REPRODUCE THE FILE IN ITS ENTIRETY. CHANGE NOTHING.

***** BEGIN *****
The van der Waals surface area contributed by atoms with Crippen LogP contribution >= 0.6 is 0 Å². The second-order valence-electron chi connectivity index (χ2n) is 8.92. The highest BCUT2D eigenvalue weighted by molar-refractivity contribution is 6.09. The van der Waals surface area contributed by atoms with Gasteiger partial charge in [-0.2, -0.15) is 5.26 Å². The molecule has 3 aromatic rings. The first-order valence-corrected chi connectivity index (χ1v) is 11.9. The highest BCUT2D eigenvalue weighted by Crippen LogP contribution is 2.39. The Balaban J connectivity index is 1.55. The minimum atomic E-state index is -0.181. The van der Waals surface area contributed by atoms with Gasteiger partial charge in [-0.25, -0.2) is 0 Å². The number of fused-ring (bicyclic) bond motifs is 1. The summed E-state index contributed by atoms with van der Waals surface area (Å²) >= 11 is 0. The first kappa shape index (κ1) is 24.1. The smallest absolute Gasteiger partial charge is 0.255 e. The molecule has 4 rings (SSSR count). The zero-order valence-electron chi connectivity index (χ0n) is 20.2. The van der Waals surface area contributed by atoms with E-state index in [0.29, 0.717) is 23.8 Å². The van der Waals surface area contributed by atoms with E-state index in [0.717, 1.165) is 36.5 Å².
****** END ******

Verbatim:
The van der Waals surface area contributed by atoms with Crippen LogP contribution >= 0.6 is 0 Å². The second-order valence-electron chi connectivity index (χ2n) is 8.92. The highest BCUT2D eigenvalue weighted by molar-refractivity contribution is 6.09. The van der Waals surface area contributed by atoms with Gasteiger partial charge in [-0.2, -0.15) is 5.26 Å². The molecule has 3 aromatic rings. The first-order valence-corrected chi connectivity index (χ1v) is 11.9. The highest BCUT2D eigenvalue weighted by Crippen LogP contribution is 2.39. The Balaban J connectivity index is 1.55. The minimum atomic E-state index is -0.181. The van der Waals surface area contributed by atoms with Gasteiger partial charge in [-0.25, -0.2) is 0 Å². The number of fused-ring (bicyclic) bond motifs is 1. The summed E-state index contributed by atoms with van der Waals surface area (Å²) >= 11 is 0. The first kappa shape index (κ1) is 24.1. The smallest absolute Gasteiger partial charge is 0.255 e. The molecule has 4 rings (SSSR count). The zero-order valence-electron chi connectivity index (χ0n) is 20.2. The van der Waals surface area contributed by atoms with E-state index in [0.29, 0.717) is 23.8 Å². The van der Waals surface area contributed by atoms with E-state index in [0.717, 1.165) is 36.5 Å².